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Hushai the Archite

HUSHAI THE ARCHITE (Heb. חוּשַׁי הָאַרְכִּי), biblical figure listed in I Chronicles 27:33 as holding the office of "the king's friend" under David. In II Samuel 15:37; 16:17 he is referred to as "David's friend." Hushai figures prominently in the story of the rebellion of *Absalom. At the time of David's flight from Jerusalem, Hushai, deeply grieved and wearing the traditional rent garments and ashes, sought to join David's company on the Mount of Olives, to which they had fled when Jerusalem's capitulation to Absalom appeared inevitable. David, however, persuaded Hushai to return and offer his allegiance to Absalom, so that he might defeat the counsels of *Ahithophel, David's adviser, and that he might supply information to David (II Sam. 15:32–37). Hushai, accepted as a loyal adviser by Absalom, successfully opposed Ahithophel's plan to pursue and attack David immediately, proposing instead that Absalom mass his forces and attack David in person. Having thus afforded David time to escape, Hushai sent word to David through his couriers, the sons of the priests *Abiathar and *Zadok, to cross the Jordan immediately (II Sam. 17:5–16). Although no more is heard of Hushai himself, Baana son of Hushai, one of the prefects of Solomon listed in I Kings 4:16, is probably his son.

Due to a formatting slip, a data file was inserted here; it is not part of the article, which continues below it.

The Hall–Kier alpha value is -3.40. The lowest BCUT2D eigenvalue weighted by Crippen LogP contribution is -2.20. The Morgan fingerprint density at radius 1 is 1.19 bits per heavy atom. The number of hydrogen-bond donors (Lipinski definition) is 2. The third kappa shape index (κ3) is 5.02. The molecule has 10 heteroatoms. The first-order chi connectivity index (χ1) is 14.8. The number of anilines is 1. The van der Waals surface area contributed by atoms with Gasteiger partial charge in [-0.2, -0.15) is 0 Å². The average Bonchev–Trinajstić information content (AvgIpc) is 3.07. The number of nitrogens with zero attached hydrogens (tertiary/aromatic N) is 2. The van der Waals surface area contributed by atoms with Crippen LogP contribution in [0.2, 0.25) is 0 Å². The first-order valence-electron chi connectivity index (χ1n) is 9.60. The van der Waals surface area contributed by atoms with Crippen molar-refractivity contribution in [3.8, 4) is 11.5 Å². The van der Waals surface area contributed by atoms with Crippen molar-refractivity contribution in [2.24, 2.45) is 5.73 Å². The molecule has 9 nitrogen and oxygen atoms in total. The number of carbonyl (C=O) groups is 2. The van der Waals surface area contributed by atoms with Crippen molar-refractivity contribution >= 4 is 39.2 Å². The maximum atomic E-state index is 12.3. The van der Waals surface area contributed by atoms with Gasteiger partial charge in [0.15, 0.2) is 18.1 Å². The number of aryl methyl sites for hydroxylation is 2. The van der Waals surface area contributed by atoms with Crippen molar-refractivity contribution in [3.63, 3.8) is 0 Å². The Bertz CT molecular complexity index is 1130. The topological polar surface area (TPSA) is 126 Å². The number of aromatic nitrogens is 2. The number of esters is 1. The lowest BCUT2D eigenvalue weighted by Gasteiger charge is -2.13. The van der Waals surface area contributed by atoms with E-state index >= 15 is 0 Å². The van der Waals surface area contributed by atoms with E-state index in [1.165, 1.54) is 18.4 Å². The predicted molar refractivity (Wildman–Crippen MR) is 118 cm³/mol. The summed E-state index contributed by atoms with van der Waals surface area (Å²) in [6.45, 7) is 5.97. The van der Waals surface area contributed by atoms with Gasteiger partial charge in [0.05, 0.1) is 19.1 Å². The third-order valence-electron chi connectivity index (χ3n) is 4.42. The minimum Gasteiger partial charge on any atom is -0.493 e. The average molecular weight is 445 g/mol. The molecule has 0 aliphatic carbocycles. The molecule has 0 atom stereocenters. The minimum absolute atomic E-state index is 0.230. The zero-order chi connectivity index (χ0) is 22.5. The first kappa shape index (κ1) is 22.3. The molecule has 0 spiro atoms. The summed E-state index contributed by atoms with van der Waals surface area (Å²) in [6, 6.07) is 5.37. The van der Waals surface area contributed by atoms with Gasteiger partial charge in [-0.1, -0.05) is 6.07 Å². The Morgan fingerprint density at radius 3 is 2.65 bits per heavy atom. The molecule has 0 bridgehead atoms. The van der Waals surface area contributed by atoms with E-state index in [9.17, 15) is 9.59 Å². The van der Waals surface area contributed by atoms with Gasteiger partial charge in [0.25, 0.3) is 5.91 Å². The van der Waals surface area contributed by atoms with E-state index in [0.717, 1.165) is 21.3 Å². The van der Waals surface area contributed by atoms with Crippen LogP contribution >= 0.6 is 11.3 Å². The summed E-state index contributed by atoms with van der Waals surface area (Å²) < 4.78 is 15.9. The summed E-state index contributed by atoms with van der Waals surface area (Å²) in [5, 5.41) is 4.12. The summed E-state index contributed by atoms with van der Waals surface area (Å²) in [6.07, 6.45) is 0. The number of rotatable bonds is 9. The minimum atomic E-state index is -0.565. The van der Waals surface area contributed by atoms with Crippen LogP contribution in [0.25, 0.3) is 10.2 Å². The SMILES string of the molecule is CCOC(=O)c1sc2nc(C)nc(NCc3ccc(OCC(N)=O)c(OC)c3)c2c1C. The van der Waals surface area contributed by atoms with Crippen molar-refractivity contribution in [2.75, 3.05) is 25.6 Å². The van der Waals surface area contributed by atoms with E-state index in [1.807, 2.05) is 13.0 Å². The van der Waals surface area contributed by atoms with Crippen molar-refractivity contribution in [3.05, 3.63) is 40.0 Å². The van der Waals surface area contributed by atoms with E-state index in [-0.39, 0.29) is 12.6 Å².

The term "the Archite" indicates that Hushai belongs to the clan named in Joshua 16:2–3 as dwelling in the vicinity of Ataroth, on the border between Ephraim and Benjamin. The name Hushai itself is most probably a short form of the name Ahishai, Ahushai.

BIBLIOGRAPHY:

de Vaux, Anc Isr, 122–3; idem, in: RB, 48 (1939), 403–5; van Selms, in: JNES, 16 (1957), 118–23; Albright, in: JBL, 58 (1939), 179–80; Dupont-Sommer, in: Syria, 24 (1944–45), 42 (Fr.); Donner, in: ZAW, 73 (1961), 269–77. ADD. BIBLIOGRAPHY: N. Fox, In the Service of the King (2000), 121–28.